Thursday saw some unexpectedly hopeful employment data from both the U.S. government and private analysts, as the number of initial employment claims fell 14,000 for the week while payroll firm ADP reported the country added 176,000 jobs in June. The reports, coming ahead of Friday's official Bureau of Labor Statistics unemployment report, represent a turnaround from a disappointing trend this spring, during which job growth slowed considerably and the unemployment rate ticked up to 8.2 percent from 8.1 percent.
Economists polled by Bloomberg had predicted growth of about 100,000 jobs after ADP reported 136,000 jobs added in May, and those asked by Reuters had called for 105,000 jobs added, so the 176,000 number represents a welcome surprise.
The declining number of first-time employment benefits applications supports ADP's estimate that the economy is adding more jobs. It's at a six-week low of 374,000, though the four-week moving average, seen as a more stable number, is still up at 385,750, "a decrease of 1,500 from the previous week's revised average of 387,250," the Department of Labor reports. Still, as the Associated Press likes to note in its reporting on this figure, "When applications consistently fall below 375,000 it generally suggests hiring is strong enough to reduce the unemployment rate." The Bureau of Labor Statistics employment report is due out Friday. Cross your fingers—especially if you're working for the Obama reelection campaign.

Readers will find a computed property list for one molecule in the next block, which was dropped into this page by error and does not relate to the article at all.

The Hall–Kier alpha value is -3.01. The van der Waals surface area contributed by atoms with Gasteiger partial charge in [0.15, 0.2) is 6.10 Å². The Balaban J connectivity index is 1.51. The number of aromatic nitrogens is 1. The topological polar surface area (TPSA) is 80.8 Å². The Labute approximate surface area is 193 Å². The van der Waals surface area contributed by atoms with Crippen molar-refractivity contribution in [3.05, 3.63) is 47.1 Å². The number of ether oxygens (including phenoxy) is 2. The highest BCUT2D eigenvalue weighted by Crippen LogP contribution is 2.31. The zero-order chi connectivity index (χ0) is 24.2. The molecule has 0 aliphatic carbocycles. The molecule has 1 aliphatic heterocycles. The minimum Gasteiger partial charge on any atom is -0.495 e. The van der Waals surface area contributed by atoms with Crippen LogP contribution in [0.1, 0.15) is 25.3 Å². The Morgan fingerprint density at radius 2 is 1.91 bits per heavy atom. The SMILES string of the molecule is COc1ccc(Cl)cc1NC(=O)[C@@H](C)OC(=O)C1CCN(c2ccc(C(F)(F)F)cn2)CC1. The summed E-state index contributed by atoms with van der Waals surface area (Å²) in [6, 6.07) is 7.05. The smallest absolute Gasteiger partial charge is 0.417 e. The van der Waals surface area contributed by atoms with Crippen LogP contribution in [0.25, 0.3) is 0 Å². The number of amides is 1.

This article is from the archive of our partner The Wire.